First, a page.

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Cat,Bat in house

Sean

Site Supporter
#1
So how much rish from a bat that got into the house? I think it got in from the
fireplace. The cats must of knocked the glass door open trying to get at it.
The bat was not acting strange at all and was easy to catch once the cats
were all out of the room. They ran it till it was tired. Paper grocery bags sure come
in handy. The plastic ones would not of worked. Bat is in the bad in a large plastic
tub with the lid on. I called the wildlife person that covers this area but no call back
yet but was at 1AM and some people do get to sleep.
The problem is Bella is the one that has not had a rabies vaccination shot yet.
Both the boys are good other than Mokkun is do for his everything else booster.

ANY thoughts?

I do now know why they were acting so freaky the last few days if the bat was in the fireplace.

Sean
 

Tort518

Savannah Super Cat
#4
I had a bat in my apartment about 9 years ago. I had to call around till I could find someone to come handle it, pay them, then get reimbursed by the rental company. They couldn't find it so the maintainence crew came in the next day, trapped it and released it on a tree outside.

Regarding your unvaxinated cat, I recommend calling your vet to get advice.
 

Sean

Site Supporter
#6
Oh wow, The cats want the new play thing back. They keep looking to the fireplace for the "Toy".
I think I should have the fireplace inspected for more "Toys" I don't mind bats so long as they stay
in the places where they should be and not in my house. After all they do eat some other pests.

Sean
 

Pam Flachs

Savannah Super Cat
#7
So how much rish from a bat that got into the house? I think it got in from the
fireplace. The cats must of knocked the glass door open trying to get at it.
The bat was not acting strange at all and was easy to catch once the cats
were all out of the room. They ran it till it was tired. Paper grocery bags sure come
in handy. The plastic ones would not of worked. Bat is in the bad in a large plastic
tub with the lid on. I called the wildlife person that covers this area but no call back
yet but was at 1AM and some people do get to sleep.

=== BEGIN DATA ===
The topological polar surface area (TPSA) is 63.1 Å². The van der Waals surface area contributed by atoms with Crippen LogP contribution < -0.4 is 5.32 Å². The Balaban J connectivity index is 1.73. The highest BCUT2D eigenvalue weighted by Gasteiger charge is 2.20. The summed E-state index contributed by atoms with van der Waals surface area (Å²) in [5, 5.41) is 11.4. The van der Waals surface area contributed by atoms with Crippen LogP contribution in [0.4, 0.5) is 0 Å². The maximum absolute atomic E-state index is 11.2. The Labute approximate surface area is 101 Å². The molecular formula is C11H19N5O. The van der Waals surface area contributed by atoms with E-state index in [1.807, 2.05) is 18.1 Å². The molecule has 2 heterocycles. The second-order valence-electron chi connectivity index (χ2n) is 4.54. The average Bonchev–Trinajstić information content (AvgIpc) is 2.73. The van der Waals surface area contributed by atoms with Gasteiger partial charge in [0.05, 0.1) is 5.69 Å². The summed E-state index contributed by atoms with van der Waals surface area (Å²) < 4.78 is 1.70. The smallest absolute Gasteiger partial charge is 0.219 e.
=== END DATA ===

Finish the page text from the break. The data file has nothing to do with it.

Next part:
The problem is Bella is the one that has not had a rabies vaccination shot yet.
Both the boys are good other than Mokkun is do for his everything else booster.

ANY thoughts?

I do now know why they were acting so freaky the last few days if the bat was in the fireplace.

Sean


Sean, the risk of your cats being bit by a rabid bat are low. I live in a very old house, that before it was remodeled outside top to bottom (new roof, windows, siding, chimney cover, etc) meant that bats were a frequent visitor. I knew that the county I lived in for a few years had the highest incidence of rabies in bats for our state, so I make sure all of our cats have a rabies vaccine. Cats will catch and eat bats, or at the very least, use them for a play thing, like your cats did. We were always able to either catch the bats in our house to release away from the house or shoo them outdoors (put cats in another room first) before they could be batted down and eaten or played with.

The easiest way to remove a bat that is flying in your house is to watch its flight pattern. Using their sonar, they will make a series of swoops in each room as they try to find an exit. If at all possible, try to contain them to one room, and have an open outside door and generally they will fly out. You can use a broom or badminton bat to encourage them towards the door. We have even found bats just clinging to the wall quietly, and have a homemade "bat scoop" to capture them that way. Our scoop is a 4" wide, three foot length of PVC pipe duct taped on one end, and a large metal coffee can with a lid to put the bat in once scooped inside the pipe from the wall. They don't attempt to fly out, and are easily dumped into the coffee can. We would then take the can outdoors and release them away from our house, as we know how very valuable bats are for insect control, and their numbers are in decline.

We have not had a bat in our house since our remodel six years ago, but the bat scoop and coffee can are still within easy reach, just in case.

If you are sure the bat got in through the fireplace (likely), make sure there is a critter proof cover or vent over the chimney that will keep out squirrels and birds, too.

Try to contact your local DNR office for advice on testing it. Here is a link to the CDC's website, and you might want to check your state's stats on rabies incidence in bats. http://www.cdc.gov/rabies/

If you still have the bat, and it is dead, put it in a ziplock bag and into the freezer if you are going to have it tested.

While the risks are low of you or your pets being bit by a rabid bat or other creature, it does happen. We know of a man who died of rabies about 4 years ago that lived 50 miles north of us. In that case, he was bitten by a rabid raccoon he was trying to release from a trap, and waited too long to seek medical help.
If I were you, since you have found a bat in your house, and now know they can get in, get Bella her rabies vaccine asap and bat-proof your home. Bats are able to get in through the smallest opening that is at least an inch in diameter. You can use tightly packed steel wool or a foam sealant to fill any cracks in the chimney or foundation, as well as making sure your chimney has a cover to keep them out. Be sure to check your windows, too for any loose screens or holes they might squeeze through.
 
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